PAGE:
Lectionary Commentaries for December 12, 2021
Third Sunday of Advent

from WorkingPreacher.org


Commentary on Luke 3:7-18

Audrey West

Like Israel’s prophets before him, the mission of John the Baptist is “to turn … the disobedient to the wisdom of the righteous, to make ready a people prepared for the Lord” (Luke 1:17). His words sound harsh, but the promise is sure: “One who is more powerful than I is coming … He will baptize you with the Holy Spirit and with Fire.” (Luke 3:16). Into whose ears is this news supposed to land? Some ears will hear it as good; others, as bad.

What do people need?

Luke does not explain why crowds have come out to be baptized by John in the wilderness, but across the biblical witness the wilderness is often a place where human need encounters God’s gracious provision (for example, Exodus 13:21; Deuteronomy 8:16).

It is worth asking: what do the people need, then and now? 

Perhaps the crowds who gather around John recognize the ways they have fallen short, how they have broken covenant with God and with each other, including the command to love God and neighbor (Deuteronomy 6:5; Leviticus 19:18; see also Luke 10:27). If people are honest with themselves, most know in their hearts that their actions, inactions, and attitudes often fail to demonstrate love for others. Is there any hope for change?

Perhaps the people fear the costs of their failures and they are looking for a way out. (John hints at this when he compares them to snakes wriggling away from danger.1) Maybe they desire to live more faithfully but they do not know how. Perhaps they are overwhelmed or frightened and have nowhere else to turn. 

Whatever their reasons, the crowds leave the relative comfort of home and venture out to the wilderness to be baptized by this prophet and hear him speak—even if his speech is severe and challenging.

Brood of vipers! 

John’s first words in Luke sound harsh to modern ears, but they make clear John’s place within the Jewish prophetic tradition. His mission is to warn the crowds of the consequences of their current path and call them back to the ways of God (see also Jeremiah 1:9-10).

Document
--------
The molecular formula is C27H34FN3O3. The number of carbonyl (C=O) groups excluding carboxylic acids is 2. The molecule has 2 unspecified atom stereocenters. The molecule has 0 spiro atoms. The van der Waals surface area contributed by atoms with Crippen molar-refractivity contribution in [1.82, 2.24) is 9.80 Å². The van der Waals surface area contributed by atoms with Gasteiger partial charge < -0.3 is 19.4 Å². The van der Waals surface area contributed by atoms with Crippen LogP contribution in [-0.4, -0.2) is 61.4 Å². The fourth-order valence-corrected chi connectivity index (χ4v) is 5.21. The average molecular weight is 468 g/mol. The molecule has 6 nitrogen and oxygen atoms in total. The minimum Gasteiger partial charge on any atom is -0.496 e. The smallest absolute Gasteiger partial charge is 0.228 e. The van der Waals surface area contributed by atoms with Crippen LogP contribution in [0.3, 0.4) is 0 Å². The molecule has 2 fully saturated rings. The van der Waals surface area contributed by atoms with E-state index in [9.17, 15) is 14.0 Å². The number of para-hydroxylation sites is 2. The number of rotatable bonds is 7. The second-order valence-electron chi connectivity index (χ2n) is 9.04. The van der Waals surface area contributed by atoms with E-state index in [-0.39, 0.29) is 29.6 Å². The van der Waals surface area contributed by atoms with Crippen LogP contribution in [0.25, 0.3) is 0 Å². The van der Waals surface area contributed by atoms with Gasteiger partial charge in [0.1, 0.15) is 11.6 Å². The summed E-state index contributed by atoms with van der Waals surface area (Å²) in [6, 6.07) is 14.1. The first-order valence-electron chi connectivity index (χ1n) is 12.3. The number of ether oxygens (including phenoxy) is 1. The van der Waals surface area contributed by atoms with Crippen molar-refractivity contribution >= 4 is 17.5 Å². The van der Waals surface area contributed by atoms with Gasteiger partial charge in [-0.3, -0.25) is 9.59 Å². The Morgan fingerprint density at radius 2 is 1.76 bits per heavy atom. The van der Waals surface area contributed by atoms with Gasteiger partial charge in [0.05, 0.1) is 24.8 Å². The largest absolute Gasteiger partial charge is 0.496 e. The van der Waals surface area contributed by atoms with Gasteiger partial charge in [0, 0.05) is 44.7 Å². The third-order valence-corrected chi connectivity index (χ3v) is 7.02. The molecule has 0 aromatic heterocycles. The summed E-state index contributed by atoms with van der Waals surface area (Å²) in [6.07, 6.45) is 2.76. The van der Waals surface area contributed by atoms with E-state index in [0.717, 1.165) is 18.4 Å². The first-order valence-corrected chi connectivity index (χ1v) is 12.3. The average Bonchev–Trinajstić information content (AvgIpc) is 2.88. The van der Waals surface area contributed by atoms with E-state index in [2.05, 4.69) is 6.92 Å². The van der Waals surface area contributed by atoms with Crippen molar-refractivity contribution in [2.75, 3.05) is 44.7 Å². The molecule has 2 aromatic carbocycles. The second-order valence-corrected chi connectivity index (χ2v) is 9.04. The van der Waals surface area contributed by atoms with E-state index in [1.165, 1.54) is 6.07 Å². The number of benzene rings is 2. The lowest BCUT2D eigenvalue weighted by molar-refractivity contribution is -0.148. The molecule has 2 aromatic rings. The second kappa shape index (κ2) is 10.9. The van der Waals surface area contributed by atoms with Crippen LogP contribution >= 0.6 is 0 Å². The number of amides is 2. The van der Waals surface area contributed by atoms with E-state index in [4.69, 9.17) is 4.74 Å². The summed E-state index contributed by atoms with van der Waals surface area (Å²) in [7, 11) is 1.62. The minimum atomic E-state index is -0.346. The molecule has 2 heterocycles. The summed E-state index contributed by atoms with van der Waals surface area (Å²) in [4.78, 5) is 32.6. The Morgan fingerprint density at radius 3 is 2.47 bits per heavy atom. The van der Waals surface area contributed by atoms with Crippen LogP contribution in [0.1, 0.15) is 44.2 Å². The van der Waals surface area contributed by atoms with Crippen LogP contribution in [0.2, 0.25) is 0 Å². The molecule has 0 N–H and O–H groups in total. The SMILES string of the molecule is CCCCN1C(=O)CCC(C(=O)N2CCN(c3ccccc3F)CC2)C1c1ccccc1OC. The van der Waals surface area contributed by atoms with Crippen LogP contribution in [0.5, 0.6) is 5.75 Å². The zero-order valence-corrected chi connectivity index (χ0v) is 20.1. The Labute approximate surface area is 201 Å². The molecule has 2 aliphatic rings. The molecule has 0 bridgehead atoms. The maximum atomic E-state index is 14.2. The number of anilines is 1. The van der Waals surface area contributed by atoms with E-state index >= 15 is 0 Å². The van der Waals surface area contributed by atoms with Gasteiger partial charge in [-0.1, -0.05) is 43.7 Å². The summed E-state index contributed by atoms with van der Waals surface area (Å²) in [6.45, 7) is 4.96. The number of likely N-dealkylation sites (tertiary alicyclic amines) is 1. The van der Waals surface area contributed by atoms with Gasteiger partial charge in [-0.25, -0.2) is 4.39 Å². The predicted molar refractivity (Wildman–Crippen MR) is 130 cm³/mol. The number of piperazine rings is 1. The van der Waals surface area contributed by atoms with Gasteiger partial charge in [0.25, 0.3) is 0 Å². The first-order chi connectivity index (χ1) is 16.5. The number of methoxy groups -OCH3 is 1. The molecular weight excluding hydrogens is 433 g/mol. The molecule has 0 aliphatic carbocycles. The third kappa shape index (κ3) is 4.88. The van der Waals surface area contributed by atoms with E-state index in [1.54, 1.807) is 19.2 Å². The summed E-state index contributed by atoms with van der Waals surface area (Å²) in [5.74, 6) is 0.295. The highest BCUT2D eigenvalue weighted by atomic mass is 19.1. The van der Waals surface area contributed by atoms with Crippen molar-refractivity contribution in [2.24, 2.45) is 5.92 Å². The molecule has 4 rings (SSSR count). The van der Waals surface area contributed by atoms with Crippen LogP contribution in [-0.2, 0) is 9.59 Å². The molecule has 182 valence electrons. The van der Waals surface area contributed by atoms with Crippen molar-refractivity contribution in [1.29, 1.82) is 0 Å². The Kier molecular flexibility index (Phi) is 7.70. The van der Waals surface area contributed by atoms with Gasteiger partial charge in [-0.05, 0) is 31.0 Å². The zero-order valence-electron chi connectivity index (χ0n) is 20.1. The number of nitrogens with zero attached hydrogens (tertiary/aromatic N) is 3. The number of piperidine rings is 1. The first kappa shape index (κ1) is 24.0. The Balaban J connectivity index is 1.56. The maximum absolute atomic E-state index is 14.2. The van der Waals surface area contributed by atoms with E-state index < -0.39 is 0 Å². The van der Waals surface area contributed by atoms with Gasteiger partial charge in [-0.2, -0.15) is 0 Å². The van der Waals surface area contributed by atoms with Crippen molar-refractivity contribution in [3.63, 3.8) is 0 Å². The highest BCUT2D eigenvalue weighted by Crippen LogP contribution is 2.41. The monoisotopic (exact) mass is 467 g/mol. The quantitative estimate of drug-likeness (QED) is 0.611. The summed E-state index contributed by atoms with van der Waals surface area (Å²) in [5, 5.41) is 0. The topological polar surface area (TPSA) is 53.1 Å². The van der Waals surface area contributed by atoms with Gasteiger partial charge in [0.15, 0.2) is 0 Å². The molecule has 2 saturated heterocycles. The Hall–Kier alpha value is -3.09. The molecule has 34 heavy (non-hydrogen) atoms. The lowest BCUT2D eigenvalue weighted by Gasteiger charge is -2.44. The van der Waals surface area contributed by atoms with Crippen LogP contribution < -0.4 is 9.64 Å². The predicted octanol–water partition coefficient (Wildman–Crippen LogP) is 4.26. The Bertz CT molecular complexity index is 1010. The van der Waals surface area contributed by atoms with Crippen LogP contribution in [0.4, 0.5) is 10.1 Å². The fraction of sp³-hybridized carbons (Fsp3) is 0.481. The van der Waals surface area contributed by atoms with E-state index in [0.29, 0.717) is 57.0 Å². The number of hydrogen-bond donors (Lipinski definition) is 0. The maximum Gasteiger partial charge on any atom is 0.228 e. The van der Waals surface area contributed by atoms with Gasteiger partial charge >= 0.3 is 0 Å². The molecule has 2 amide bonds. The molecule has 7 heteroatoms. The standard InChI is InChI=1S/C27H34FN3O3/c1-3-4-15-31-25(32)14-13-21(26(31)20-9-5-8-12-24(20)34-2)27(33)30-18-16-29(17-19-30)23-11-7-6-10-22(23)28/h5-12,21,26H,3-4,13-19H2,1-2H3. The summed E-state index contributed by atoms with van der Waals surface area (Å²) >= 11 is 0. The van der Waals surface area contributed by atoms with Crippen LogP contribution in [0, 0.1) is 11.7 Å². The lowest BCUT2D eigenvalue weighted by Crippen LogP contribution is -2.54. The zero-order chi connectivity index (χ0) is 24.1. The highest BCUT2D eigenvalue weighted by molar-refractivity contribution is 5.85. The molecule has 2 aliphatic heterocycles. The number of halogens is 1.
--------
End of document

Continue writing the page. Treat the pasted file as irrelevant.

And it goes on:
John cautions against abusing the privilege of a family tree that has a long prior relationship with God: “Do not begin to say to yourselves, ‘We have Abraham as our ancestor.’” If any think that ancestry, ethnicity, place of origin, language or any other status-marker or identity—including, today, within the church or outside of it—allows them to lord it over others or lets them off the hook, John severs those notions at their root. 

Indeed, if the [family] tree does not produce good fruit—if the community does not live in such a way that its life illustrates its relationship with God—it might as well, metaphorically, be kindling for a bonfire (Luke 3:9). 

It is good to be reminded that John’s message is meant for a people who wait with eager longing for a Savior, then and now. If those who came to see John are called snakes, so are we. If they cannot claim special privilege based on their heritage, neither can we. If they risk cutting themselves off from God, if the ax is ready to fall on them … so it is on us. 

At the same time, among those who gather this year for worship during Advent, many are all too familiar with the (figurative) blow of the ax. They know what it is to be cut off from friends and/or family. Some are experiencing the world as if it were without light, wondering where God is in the depth of their suffering. Some can feel in their bodies the blunt cut of illness, injustice, or disease. All have been touched by traumas associated with the pandemic.